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Education for Critical Consciousness by…

Education for Critical Consciousness

by Paulo Freire

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Born to middle class parents in Recife, Brazil, Freire knew poverty and hunger during the Great Depression, an experience that would shape his concern for the poor and his view on education. Paulo Freire contributes a philosophy of education that comes not only from the more classical approaches stemming from Plato, but also from modern Marxist and anti-colonialist thinkers. In fact, in many ways his Pedagogy of the Oppressed may best be read as an extension of or reply to Frantz Fanon's The Wretched of the Earth, which laid strong emphasis on the need to provide native populations with an education which was simultaneously new and modern (rather than traditional) and anti-colonial (that is, that was not simply an extension of the culture of the colonizer).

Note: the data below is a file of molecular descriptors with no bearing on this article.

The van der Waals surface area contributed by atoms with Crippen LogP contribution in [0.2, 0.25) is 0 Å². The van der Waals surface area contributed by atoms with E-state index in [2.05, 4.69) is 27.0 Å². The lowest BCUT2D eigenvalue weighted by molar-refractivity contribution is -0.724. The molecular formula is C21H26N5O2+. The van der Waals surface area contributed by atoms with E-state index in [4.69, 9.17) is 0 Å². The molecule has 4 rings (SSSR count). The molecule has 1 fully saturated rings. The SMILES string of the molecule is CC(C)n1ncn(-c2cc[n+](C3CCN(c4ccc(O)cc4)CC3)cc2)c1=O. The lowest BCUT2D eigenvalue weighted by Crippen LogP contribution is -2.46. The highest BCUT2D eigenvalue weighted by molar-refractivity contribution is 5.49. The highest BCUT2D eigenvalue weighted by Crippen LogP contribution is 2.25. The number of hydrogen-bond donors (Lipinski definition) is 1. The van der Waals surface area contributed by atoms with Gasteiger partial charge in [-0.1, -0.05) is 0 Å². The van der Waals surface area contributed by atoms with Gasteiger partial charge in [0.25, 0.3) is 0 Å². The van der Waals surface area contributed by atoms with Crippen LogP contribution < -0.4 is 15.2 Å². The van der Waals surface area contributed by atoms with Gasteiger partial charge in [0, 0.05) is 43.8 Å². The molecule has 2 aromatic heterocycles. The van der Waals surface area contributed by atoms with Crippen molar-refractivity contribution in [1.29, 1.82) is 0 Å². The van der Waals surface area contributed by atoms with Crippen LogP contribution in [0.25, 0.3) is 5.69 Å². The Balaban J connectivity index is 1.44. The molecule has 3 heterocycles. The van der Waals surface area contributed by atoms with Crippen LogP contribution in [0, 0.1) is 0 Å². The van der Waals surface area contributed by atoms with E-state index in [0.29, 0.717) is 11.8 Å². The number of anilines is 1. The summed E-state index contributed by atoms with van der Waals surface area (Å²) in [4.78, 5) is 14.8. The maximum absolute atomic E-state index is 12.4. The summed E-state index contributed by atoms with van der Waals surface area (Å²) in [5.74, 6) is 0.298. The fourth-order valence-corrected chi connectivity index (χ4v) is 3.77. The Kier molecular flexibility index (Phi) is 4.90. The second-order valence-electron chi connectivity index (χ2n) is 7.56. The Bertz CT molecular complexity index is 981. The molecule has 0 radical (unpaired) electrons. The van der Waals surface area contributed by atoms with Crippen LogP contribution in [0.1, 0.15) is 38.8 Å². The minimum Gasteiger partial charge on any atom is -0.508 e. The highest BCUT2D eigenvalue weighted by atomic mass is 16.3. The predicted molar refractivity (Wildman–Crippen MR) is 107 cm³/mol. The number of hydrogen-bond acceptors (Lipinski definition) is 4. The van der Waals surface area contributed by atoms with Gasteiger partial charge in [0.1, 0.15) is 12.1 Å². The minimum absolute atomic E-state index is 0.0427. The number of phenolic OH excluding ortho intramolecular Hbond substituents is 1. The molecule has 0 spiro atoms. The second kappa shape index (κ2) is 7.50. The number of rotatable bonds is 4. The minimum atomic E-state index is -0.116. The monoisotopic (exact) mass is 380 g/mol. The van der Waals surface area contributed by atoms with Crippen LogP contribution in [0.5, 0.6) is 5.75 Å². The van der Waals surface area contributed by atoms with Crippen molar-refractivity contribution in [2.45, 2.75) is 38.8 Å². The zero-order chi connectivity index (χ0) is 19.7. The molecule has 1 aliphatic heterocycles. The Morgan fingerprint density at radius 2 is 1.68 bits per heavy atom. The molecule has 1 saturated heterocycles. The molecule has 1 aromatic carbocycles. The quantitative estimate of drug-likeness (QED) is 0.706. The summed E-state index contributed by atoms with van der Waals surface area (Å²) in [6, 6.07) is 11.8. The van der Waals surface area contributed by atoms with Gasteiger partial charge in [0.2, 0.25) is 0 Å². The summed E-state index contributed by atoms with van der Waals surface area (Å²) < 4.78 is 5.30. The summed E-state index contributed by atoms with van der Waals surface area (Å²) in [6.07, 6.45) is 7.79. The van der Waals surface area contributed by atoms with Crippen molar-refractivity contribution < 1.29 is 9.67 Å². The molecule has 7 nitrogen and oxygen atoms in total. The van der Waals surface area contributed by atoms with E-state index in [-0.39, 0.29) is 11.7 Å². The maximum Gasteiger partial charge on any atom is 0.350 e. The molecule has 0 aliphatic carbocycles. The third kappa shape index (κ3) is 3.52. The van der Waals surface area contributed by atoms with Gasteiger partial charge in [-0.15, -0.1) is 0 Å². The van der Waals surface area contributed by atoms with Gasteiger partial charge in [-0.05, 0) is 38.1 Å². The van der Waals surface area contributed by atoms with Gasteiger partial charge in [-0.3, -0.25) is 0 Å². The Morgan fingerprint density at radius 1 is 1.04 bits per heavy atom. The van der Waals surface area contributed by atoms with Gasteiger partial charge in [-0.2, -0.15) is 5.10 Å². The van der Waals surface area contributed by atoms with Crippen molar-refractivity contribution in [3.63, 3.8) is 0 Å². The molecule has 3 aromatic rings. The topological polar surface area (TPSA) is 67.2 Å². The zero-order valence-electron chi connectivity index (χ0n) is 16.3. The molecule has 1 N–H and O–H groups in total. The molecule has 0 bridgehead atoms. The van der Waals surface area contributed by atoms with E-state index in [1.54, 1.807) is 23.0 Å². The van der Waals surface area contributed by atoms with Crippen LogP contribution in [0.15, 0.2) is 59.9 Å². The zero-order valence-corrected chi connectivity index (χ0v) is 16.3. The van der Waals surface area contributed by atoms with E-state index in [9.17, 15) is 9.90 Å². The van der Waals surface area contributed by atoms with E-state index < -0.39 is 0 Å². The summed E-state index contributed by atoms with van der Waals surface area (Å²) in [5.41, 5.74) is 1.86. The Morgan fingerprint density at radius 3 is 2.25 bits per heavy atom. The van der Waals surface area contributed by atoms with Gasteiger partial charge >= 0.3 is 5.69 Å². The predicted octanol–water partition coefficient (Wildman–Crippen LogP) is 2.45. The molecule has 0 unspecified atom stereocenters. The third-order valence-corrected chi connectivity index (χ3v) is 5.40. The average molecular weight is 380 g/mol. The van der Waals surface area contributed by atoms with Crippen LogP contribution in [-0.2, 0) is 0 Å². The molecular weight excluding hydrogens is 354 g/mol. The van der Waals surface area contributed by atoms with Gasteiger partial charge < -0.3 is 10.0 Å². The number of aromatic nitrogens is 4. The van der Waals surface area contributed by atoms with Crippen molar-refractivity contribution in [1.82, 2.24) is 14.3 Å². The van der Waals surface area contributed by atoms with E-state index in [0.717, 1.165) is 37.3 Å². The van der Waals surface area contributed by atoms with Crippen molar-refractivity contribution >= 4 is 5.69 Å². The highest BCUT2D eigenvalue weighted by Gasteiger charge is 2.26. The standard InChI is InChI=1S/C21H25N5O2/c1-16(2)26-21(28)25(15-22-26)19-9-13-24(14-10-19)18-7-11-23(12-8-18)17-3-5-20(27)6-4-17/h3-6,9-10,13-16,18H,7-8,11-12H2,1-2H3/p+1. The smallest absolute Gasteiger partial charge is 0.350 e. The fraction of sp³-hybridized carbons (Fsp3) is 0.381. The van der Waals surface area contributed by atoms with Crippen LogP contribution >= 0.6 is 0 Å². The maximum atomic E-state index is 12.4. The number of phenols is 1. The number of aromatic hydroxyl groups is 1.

This 164-page book includes two essays by Paolo Freire, the man who introduced the problem-posing technique of popular education to the United States. The essays are Education as the Practice of Freedom and Extension or Communication. The first essay is about Friere's work in Brazil with "illiterates," that explains his process of using "culture circles" and "generative words" instead of the traditional teacher-led learning processes to teach adult literacy. Crucial to his work is the idea of teaching people to have a "critical attitude" toward the world, so that they can make sense of their world and find ways to change it or take action. Included in the appendix are the drawings he used in his "culture circles" and the 17 "generative words" for his work with peasants in Brazil. While the prose can be dense, it presents the origins of the popular education or participatory education techniques which have worked so well in the United States with teaching health in literacy settings. ( )
  ariefw | Jan 9, 2006 |
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